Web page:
Homer – Funky town fun

by • May 8, 2017 • Feature, HighlightsComments (0)599

Vibrant arts scene lights up waterfront community 

A view of the Seldovia Slough on a July Fourth celebration.

A view of the Seldovia Slough on a July Fourth celebration.

The phrase “There’s no place like Homer,” is dusty and well-used in Alaska and for good measure. Not only is it one of the most popular tourist destinations in the state, but it also is tops among Alaskans, who choose Homer for weekend getaways, camping trips, fishing adventures and more. This community of 5,300 friendly, sometimes funky, and always interesting people represents the best of Alaska. It’s got mountains, ocean, rivers, streams, glaciers and wildlife. The Homer Spit, a 4.5-mile long bar of gravel, extends from the Homer shoreline and gives visitors a breezy open-air shopping and dining experience that is unparalleled in the state.
Homer is 227 road miles south of Anchorage, at the southern-most point of the Sterling Highway, so it’s more than a day trip for travelers based in the big city. And it should be. There is so much to do in Homer, from kayaking to fishing to hiking, that it is hard to limit your stay to just a day. And that’s just Homer. Include outlying communities like Seldovia and Halibut Cove and you’ve burned another couple of days as well.
While commercial and sport fishing are the center of the economic activity, Homer has a large community of artists. The Homer Jackpot Halibut Derby runs through Labor Day each year, and brings in halibut anglers from all over the country. The visitor industry also is growing as people discover Homer’s beauty.
Homer is accessible by only one highway – the Sterling Highway, which links to Anchorage and the rest of the Lower 48. It is often referred to as “The End of the Road,” because it literally is … at the end of the road.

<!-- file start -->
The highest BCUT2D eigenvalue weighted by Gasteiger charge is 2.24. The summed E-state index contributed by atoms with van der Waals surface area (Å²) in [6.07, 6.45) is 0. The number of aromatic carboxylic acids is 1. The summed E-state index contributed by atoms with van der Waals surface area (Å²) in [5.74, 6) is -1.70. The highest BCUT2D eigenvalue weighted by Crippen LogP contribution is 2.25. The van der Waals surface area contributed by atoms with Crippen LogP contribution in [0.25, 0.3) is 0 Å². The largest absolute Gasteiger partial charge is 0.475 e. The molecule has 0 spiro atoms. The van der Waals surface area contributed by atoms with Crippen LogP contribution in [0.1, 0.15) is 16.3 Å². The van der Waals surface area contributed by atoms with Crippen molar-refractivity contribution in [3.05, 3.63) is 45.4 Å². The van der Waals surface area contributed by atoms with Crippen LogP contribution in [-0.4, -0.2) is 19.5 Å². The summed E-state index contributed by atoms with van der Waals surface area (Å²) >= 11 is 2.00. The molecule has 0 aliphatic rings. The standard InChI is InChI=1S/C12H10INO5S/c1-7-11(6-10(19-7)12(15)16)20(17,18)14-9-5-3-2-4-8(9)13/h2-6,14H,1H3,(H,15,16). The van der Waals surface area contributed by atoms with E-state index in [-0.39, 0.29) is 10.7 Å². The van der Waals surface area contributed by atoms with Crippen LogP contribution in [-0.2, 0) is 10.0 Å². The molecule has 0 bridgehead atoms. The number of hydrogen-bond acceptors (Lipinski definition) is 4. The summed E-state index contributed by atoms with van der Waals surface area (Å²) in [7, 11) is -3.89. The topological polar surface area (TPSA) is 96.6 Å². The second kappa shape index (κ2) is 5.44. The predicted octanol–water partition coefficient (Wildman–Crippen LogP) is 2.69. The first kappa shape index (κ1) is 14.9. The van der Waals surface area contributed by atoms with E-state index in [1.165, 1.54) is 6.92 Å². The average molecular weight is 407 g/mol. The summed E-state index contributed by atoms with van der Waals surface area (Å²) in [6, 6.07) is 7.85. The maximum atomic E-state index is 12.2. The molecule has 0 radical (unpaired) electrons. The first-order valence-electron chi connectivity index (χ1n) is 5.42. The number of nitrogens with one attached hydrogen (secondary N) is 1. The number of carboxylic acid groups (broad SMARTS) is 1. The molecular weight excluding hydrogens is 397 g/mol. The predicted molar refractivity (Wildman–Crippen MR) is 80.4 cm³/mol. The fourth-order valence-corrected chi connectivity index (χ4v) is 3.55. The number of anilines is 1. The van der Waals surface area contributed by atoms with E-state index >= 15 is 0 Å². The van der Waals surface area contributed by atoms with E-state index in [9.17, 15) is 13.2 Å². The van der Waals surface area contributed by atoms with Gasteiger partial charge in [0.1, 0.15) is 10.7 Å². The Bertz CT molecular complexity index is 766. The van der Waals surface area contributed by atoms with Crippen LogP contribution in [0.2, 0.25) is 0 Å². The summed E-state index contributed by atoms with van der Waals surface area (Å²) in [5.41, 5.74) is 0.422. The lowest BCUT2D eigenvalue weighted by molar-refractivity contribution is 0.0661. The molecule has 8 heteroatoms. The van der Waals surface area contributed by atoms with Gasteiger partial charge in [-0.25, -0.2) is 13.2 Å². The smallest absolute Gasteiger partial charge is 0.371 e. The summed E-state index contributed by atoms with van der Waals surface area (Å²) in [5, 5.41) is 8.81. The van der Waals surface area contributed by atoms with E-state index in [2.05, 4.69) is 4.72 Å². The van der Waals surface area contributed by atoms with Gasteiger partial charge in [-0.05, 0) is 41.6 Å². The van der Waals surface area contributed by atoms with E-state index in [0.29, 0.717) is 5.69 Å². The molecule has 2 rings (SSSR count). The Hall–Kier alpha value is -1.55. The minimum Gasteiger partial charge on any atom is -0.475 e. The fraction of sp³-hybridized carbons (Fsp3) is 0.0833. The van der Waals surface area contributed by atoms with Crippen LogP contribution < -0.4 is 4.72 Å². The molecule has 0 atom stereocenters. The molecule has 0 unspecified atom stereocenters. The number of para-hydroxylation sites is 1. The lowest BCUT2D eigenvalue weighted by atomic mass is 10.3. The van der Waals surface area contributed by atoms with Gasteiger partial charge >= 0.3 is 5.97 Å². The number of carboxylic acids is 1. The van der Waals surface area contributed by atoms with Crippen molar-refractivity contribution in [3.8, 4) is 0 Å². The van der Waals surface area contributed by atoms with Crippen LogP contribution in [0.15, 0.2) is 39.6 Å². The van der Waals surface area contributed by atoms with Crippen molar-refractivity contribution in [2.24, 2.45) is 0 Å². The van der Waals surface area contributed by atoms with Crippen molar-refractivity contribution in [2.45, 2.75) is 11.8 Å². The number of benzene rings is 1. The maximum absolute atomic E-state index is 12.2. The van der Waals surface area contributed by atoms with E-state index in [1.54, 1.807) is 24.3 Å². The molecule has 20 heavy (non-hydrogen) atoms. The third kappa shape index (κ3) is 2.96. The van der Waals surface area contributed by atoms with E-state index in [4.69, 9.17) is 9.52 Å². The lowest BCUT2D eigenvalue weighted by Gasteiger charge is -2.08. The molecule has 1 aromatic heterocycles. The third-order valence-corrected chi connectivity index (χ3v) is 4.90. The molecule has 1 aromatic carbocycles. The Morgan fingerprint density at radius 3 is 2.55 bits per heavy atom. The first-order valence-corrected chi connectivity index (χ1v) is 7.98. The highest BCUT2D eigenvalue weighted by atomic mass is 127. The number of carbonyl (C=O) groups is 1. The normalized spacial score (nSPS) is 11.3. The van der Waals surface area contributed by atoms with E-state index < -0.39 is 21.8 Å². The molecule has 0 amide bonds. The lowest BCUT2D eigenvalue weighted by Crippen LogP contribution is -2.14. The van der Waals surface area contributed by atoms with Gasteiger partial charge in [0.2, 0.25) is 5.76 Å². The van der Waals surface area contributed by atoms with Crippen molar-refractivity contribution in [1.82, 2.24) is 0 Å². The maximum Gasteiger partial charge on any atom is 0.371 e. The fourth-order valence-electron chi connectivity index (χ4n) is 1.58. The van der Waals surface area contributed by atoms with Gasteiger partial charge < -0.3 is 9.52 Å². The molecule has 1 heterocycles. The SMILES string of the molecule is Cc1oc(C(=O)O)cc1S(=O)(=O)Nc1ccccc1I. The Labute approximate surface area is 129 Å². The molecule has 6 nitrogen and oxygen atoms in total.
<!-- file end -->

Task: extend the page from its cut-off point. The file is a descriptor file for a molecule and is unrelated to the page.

More information is available at Homer Chamber of Commerce, www.homeralaska.org.



MAY 4-7
Kachemak Bay Shorebird Festival
This event celebrates the return of spring and the migratory birds. More than 100,000 shorebirds of 25 different species migrate in early May, and Homer is one of the first stops in Alaska. Homer offers an accessible place for shorebird viewing in Alaska. (kachemakshorebird.org/)
Jackpot Halibut Derby
This derby is the longest-running halibut fishing competition with the largest total payout in Alaska. Grab a ticket, sold all over town, and go fishing in the waters of Kachemak Bay and its surroundings. (www.homeralaska.org/jackpot-halibut-derby.html)
Seldovia Fourth of July Parade
This small-town parade packs a punch with colorful floats, a rubber ducky race in the harbor and the annual Salmon Shuffle 5K race. Take a water taxi or ferry to Seldovia or jump in your own boat for an afternoon away from Homer’s hustle and bustle. Camping is available locally and there are various lodging options in town. (seldovia.com)
AUG. 4-6
This annual event is widely recognized both nationally and within the state as one of the best homegrown music festivals in Alaska. Find Alaska’s top food, crafts, art and brews throughout the grounds and a family-friendly atmosphere, located at the Kenai Peninsula Fairgrounds in Ninilchik. (salmonfestalaska.org/)


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